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I’ve had chronic pain for over 5 years now. I’d love to say that it hasn’t changed me and that I’m still the old me, but this isn’t true. It’s not a bad thing that I’ve changed, but I know I’m different in some ways than before I started dealing with daily pain.
It’s bound to affect us, and we have to learn coping strategies to get by. In some ways I like how I’ve changed, but there are bits that I don’t like too. Everyone changes over time and as they get older, so I can’t pin this all on my pain. But I can identify some personality traits that I think are specifically linked to how my pain affects me.
I like to be in control
Not in an obsessive, over-bearing, control-freak kinda way. I have found over the years that chronic pain has controlled both big and little aspects of my life, and where I can I want to feel in control and not let it control me anymore.
The main aspect of my life where I didn’t feel in control because of my pain, was in connection with my job. I had worked hard to progress to a team leader but I had to take a step down, including dropping down a pay grade.
This hit my pride more than anything. I also felt like all the hard work that I had put in to my job had gone to waste. Fortunately, with hindsight, I can see that things have worked out for the best and I absolutely love the job I am in now.
Nowadays I have to at least feel in control, otherwise I start to feel anxious and this can make may pain worse. I also think that the feeling of being in control is a way of me not letting my pain defeat me, or take over.
I’m more organised than ever
I love being organised, and I make it fun wherever I can by using templates, notebooks, stationary, coloured pens and highlighters. I’m not organised in all areas of my life, but in work and with my blog I am super-organised.
I think I’m naturally an organised person, but I reckon I’m even more organised as a result of my pain. And this is probably linked to the above of being in control.
Sometimes though, you can do all the planning in the world, and things still don’t go to plan. This doesn’t always matter, as I know that I’ve done what I can beforehand, and for me this is key. If I don’t feel organised or prepared, then I can easily panic. This then affects my focus and concentration, causes anxiety and stress, which naturally makes my pain worse.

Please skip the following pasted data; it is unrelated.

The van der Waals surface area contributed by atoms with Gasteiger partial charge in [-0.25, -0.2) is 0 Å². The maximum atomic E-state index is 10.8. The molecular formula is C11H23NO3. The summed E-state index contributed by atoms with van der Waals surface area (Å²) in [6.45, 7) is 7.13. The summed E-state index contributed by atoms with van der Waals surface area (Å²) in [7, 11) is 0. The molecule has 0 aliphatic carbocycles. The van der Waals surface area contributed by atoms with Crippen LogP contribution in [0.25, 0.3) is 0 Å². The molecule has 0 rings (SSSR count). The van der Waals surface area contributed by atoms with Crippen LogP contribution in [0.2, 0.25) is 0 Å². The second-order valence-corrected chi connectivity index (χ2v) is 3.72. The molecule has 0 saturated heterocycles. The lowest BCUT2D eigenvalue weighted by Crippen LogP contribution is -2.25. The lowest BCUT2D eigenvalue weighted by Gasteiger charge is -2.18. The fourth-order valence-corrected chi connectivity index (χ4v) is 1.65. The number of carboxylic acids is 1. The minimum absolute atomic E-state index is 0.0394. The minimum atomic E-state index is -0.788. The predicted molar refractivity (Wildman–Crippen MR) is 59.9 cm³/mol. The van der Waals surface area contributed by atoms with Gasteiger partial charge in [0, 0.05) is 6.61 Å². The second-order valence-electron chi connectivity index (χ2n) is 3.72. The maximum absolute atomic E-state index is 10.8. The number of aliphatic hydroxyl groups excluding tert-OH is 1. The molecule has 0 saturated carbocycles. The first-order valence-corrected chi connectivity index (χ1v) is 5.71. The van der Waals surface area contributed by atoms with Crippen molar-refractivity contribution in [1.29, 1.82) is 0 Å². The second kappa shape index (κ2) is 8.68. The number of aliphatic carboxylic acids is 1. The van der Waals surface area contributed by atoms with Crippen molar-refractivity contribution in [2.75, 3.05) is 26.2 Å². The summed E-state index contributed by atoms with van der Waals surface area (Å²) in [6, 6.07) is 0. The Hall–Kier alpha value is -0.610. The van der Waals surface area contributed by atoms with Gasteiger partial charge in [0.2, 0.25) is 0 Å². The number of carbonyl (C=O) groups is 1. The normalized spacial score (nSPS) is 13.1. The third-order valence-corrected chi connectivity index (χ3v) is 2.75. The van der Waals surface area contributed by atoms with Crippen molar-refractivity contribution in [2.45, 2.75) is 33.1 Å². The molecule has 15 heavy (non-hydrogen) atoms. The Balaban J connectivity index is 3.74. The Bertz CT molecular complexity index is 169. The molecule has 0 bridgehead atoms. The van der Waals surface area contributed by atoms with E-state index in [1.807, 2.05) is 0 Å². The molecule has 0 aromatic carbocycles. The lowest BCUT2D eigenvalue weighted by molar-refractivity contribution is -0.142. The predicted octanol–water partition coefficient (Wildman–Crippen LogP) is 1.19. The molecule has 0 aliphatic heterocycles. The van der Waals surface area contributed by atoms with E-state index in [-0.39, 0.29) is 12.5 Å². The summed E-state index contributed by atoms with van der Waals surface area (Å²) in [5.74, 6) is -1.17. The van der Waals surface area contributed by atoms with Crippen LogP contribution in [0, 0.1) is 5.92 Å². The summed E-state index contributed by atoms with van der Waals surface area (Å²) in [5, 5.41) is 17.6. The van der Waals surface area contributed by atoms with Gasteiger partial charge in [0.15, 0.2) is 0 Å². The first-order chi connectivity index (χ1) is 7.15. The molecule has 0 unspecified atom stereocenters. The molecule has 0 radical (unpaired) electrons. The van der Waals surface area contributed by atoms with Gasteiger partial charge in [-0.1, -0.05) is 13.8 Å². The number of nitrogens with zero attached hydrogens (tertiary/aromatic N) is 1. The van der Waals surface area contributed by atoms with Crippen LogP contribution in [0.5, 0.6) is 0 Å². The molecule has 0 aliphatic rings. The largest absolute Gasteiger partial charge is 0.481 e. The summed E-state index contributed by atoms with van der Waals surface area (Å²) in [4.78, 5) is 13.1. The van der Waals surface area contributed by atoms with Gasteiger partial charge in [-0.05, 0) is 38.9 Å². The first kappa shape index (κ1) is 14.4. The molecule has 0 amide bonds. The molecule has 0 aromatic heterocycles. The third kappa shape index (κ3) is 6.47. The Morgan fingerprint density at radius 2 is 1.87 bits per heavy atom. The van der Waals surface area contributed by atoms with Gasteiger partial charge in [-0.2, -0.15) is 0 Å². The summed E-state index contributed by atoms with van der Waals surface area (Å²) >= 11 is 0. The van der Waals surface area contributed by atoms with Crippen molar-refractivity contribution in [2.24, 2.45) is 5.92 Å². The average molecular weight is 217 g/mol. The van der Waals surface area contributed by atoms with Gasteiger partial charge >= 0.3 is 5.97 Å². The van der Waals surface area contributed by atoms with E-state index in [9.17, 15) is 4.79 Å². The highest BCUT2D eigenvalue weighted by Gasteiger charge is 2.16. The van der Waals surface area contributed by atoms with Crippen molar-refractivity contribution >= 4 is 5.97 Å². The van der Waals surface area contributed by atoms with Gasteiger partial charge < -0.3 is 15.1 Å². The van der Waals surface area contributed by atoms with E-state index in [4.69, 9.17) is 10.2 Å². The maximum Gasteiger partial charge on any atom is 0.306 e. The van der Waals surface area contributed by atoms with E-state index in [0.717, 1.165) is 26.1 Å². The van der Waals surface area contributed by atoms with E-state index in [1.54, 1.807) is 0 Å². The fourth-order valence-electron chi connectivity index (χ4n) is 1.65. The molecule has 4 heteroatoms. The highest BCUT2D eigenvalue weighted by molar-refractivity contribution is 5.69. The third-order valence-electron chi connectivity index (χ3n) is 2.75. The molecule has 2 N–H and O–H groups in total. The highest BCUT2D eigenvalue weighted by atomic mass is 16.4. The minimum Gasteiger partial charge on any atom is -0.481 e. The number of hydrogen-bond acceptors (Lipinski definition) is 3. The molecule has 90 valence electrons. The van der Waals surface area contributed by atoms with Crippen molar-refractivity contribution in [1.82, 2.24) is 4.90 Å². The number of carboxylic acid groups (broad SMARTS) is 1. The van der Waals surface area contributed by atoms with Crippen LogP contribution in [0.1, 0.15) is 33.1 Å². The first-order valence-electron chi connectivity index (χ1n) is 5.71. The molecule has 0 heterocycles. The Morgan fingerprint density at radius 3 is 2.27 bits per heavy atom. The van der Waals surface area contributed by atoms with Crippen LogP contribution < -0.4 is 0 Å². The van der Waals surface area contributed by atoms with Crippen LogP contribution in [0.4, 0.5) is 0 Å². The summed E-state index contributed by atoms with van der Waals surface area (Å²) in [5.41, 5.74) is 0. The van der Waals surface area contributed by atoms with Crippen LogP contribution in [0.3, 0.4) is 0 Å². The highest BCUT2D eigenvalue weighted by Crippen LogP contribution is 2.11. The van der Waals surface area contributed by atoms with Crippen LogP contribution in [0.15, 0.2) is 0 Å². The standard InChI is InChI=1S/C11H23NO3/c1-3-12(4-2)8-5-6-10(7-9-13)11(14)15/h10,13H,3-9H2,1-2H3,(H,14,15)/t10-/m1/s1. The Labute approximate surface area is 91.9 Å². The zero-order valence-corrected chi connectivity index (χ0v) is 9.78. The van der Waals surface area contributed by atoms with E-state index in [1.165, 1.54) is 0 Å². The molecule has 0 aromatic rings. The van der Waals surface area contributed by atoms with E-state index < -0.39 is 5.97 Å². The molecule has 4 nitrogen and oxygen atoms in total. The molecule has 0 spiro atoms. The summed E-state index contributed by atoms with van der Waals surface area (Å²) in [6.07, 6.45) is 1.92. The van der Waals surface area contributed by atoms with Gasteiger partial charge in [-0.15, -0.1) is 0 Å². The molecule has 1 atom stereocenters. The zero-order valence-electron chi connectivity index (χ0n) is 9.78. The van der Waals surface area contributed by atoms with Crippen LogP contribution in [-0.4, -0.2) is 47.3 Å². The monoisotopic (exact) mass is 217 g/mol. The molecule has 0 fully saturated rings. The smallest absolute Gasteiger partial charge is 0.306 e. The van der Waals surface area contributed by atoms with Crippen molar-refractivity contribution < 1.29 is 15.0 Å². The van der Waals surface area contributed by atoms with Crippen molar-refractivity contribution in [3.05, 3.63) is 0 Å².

I soon get tired
I put a lot of my energy in to thinking about my pain and how I can manage it for the better. I didn’t realise how much time and energy I spent doing this until recently.
As a result of all this energy being used on my pain, I soon get tired. I’m generally ok if I’m motivated or determined to get something done. But when I stop I soon flake. This is one of the things I struggle with – I can overdo it on a good day but then struggle the next day. Sometimes I just have to give in to my tiredness and give my body that physical or mental rest that it needs.
I have to do One thing at a time
I’ve never been good at multi-tasking, but even more so these days I can only cope with doing one thing at a time. If I try and do too much then I generally don’t get anything done and I just get flustered. I write more on this in my blog post 10 ways to cope with chronic pain.
I need time to lie down
As part of my pain management I have to spend some of the day lying down. As you know I struggle to sit down due to my pain; and too much standing is not very good for our bodies anyway. It’s also extremely physically tiring standing all the time.
So I have to lie down whenever I can. This is usually when I’m watching tv, using a hot water bottle (to help my pain), or times when I can do stuff on my phone, such as reading, writing my blog or making phone calls. As long as I’m comfy and not causing any other aches and pains then this is all good stuff and means I’m still feeling productive and doing things I enjoy.
Sometimes though I just need a lie down and a sleep (linked to the above about soon getting tired).
I have learned to Appreciate the little things
I’ve learned more than ever to appreciate the little things in life. My partner has taught me this. Some days she’s seen me really struggle with my pain but she’s very good at reminding me about the positives of my life and helping me to focus on those rather than dwell and think about my pain. I write down something everyday that makes me happy and it’s good to read through when I’m having a bad day.
How has your pain changed you?